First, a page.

Unlike the larger models, there is no slow-motion control here. To move the scope, you just push it up and down and around. On the bigger scopes the yoke mount doesn’t always work that well, but here it’s crude but quite adequate. The 6TE-5’s mount is a significant improvement on the 4VTE’s too.
The 6TE-5 came with three eyepieces protected in rubbery black Tasco bolt cases with gold writing. All are of the fairly basic two-element Huygenian design, but they’re of decent quality, single coated and with metal bodies and real glass optics. Back in the day, we thought ourselves lucky they weren’t Ramsdens, dreamed of Kellners and whispered of Orthoscopics.
The focal lengths provided were 6mm, 12.5mm and 20mm. The latter two are sensible focal lengths, giving 48x and 30x respectively, whilst the 6mm giving 100x is a bit optimistic.
In special little containers were a grey neutral Moon filter and a red Sun filter. The latter was red for a reason and is much best left in its container.
Like all Tascos, the 6TE-5 came with a finder, in this case a truly miniature 4 x ~15mm. On a Celestron Travel Scope 50 today, miniature means useless, but not here. The finder itself has a metal body, coated glass lenses and a push-fit eyepiece to allow focusing. Its view is narrow but quite sharp and bright – well up to finding the things you’ll be looking at, like the Moon and bright planets. The finder mount and set screws are metal too, so it even keeps reasonable alignment.
Tascos from the late 1960s into the early 1980s came with a long, pale green envelope containing an introductory booklet evocatively titled ‘A Key To Worlds Beyond’, a solar system chart with some lurid (even in the 1970s very outdated) planetary artwork, and an excellent Rand McNally Moon map that seemed such an exciting accessory for finding landing spots during the era of Apollo.
The original ‘Worlds Beyond’ booklet that shipped with larger (and/or earlier?) Tascos included some attractive images of their larger scopes to encourage you to nag your parents for an upgrade. But very interestingly (for Tasco geeks like me), the booklet shipped with the 6TE-5 is much thinner and omits those extra images (among other things).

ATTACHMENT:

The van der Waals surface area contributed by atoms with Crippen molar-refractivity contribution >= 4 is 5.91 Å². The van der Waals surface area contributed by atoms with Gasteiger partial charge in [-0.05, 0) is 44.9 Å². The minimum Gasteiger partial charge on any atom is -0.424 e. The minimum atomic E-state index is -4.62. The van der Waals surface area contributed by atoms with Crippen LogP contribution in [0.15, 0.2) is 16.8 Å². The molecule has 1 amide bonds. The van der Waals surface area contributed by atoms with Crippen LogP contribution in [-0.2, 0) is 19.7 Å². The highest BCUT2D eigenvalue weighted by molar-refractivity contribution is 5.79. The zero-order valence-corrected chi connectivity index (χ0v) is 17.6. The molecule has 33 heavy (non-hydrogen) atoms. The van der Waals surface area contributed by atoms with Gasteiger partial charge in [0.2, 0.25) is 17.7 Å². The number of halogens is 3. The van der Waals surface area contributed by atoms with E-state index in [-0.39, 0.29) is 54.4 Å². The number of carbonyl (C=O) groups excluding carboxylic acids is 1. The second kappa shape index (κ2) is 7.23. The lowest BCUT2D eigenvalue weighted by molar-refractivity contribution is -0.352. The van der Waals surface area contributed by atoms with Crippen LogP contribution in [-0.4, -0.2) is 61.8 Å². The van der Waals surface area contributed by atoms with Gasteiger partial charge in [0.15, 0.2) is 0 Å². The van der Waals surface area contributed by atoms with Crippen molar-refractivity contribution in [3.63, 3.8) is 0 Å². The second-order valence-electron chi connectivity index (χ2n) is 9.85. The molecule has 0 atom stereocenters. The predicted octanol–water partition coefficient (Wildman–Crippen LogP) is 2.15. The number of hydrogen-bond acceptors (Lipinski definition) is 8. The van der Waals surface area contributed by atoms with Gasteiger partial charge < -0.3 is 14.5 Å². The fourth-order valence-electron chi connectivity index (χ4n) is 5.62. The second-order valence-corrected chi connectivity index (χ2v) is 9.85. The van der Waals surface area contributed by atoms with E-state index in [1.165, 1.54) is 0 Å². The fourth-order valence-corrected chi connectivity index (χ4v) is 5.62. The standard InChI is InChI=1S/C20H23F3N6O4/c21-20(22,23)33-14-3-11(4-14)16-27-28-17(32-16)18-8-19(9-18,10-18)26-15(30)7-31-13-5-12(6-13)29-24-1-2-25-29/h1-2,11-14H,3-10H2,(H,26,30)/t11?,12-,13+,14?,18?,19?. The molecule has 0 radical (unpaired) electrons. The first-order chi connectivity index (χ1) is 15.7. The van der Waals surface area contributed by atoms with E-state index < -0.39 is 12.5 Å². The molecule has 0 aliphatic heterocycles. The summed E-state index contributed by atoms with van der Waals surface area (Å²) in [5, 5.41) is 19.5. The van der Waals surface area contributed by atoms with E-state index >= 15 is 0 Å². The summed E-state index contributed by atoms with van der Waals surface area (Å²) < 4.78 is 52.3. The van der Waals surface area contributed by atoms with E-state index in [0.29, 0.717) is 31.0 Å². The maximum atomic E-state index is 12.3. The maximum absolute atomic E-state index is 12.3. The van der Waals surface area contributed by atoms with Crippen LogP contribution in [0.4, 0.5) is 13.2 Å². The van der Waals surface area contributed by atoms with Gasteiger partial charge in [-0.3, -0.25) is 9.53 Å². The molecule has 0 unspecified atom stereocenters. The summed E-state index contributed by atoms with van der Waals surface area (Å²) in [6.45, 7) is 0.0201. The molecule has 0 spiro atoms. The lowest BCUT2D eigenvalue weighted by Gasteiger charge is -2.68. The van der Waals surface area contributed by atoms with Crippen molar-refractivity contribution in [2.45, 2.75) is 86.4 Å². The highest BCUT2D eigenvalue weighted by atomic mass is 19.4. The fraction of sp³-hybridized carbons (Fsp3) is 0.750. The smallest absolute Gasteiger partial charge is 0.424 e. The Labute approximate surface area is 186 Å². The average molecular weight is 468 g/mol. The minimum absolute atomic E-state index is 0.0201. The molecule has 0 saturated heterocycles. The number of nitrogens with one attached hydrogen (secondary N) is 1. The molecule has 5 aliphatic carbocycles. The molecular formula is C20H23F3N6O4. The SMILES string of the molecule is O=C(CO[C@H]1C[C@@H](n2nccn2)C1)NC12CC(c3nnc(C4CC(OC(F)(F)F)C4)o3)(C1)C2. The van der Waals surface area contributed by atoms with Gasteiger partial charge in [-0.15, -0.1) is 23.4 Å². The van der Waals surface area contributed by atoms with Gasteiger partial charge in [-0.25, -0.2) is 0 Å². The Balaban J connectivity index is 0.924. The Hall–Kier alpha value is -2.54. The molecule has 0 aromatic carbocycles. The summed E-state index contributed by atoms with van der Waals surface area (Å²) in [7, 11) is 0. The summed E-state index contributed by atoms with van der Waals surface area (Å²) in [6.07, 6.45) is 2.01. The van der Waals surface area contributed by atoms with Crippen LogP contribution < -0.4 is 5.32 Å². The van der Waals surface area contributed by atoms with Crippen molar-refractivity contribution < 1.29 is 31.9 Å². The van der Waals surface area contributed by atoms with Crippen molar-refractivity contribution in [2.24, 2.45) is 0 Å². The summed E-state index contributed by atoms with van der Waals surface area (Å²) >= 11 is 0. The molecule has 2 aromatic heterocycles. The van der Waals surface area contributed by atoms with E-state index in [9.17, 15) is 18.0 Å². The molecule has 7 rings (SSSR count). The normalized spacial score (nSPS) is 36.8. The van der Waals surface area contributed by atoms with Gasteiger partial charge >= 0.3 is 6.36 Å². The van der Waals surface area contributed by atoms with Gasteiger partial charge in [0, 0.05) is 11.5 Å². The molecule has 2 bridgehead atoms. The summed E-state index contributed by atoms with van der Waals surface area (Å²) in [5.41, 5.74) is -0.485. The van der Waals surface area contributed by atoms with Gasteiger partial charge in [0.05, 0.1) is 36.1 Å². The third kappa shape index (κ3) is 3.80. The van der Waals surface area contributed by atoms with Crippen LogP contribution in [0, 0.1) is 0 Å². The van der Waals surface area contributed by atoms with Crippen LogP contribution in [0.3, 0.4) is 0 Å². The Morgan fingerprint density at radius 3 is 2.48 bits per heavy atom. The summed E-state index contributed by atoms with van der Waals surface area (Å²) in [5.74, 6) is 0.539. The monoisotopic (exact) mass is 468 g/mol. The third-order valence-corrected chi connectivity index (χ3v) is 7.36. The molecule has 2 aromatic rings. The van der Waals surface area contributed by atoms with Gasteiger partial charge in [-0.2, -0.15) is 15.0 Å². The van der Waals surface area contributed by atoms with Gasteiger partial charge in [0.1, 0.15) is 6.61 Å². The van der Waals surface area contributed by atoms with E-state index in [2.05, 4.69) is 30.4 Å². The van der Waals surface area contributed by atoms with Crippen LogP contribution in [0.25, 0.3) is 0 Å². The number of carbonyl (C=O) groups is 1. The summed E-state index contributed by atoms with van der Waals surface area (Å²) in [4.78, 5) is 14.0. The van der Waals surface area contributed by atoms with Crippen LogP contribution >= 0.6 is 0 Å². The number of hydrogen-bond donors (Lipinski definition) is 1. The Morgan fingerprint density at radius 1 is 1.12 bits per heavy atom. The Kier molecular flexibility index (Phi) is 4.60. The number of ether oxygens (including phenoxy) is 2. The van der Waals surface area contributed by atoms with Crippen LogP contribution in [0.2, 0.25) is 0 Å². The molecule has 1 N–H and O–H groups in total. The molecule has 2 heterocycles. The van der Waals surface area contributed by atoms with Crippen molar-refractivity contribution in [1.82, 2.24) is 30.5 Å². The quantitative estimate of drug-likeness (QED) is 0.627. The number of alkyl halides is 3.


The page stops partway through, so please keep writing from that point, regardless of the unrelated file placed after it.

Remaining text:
As an aside, it seems the booklet and especially the maps have become more collectable than the scopes. Whilst trying to sell my 9TE-5 (for an extremely modest sum), I had messages asking for a precise condition report on the bumf as if I was Christie’s and they were penned by Michelangelo. Believe me, I get it. Who doesn’t want to travel to distant worlds the colour of boiled sweets with rainbow rings and fantasy landscapes from a 1970s kids’ TV show?
Tasco’s lurid and evocative 1960s bumf has huge nostalgia appeal.
Supplied eyepieces and diagonal are basic, but very usable.
In Use – Daytime
The little Tasco works quite well as a daytime spotter, giving sharp views, though the FOV is narrow (esp. with the standard eyepieces). The phone-snap below is taken with a Takahashi 25mm eyepiece, not the standard H20mm.
In Use – Observing the Night Sky
General Observing Notes
Despite their similarity, the 6TE-5’s mount has less play than 9TE-5’s and it is easier to adjust altitude tension with its knobs rather than screws. But vibes take 5-10 seconds to damp down with a 7mm eyepiece giving 86x and hamper finding best focus.
The 6TE-5 showed a reasonable but not perfect star test on Aldebaran, though the in-focus Airy disk and diffraction rings looked pretty good. It’s not as good as the (really excellent) 9TE-5 I reviewed, though, despite both being Circle-T.
All the main sights of a first quarter Moon were visible with a 7mm Takahashi Ortho’ giving 87x – major craters Tycho, Gassendi, Schiller and dark-floored Billy; Sinus Iridium with the weird ink-blot shadow of Promontory Laplace standing out in all the blazing sunshine around. Other lunar highlights included Alphonsus with its dark spots and the rugged arc of the Apennine mountains.
The Moon was nicely sharp at this magnification, though a steadier mount would have improved the view. Considering that 87x is well above typical spotting scope magnifications, the 6TE-5 is a good way to enjoy the Moon and as an Apollo-era relic that’s appropriate: pin that Rand McNally map up and go hunting for landing sites.
Surprisingly, the 6TE-5 delivered a clean, dark orange, gibbous disk with 7mm Ortho, even though Mars was well past opposition and only 8” in size.
A long-focal-length 50mm single-coated objective at one end and a 0.965” eyepiece at the other doesn’t really make for a deep sky tool. Still, the entire of Orion’s belt just fitted into 25mm Takahashi Ortho’ and showed plenty of nebulosity, even in strong Moonlight. The Pleaides looked nice too – not the blue-misty diamonds you get with bigger apertures, but sharp and clear.
Whilst the larger 9TE-5 is a more competent all-rounder, this 6TE-5 is so much more compact (and easy to store and display too) that it’s going to be a better option for many looking for a period Tasco refractor. Compared to the apparently similar 4VTE it’s a far more genuinely usable telescope, with a good objective, a smooth and accurate focuser and a sensible set of eyepieces. Even the little fork mount and mini finder work quite well.
The 6TE-5 doesn’t (yet) command high prices, but does seem to be getting rarer and more sought after.
If you’re irrationally nostalgic for the Tasco you got under the tree circa 1971 then this 6TE-5 gets my highest recommendation – full fat 1960s Tasco for a fraction of the usual size and weight.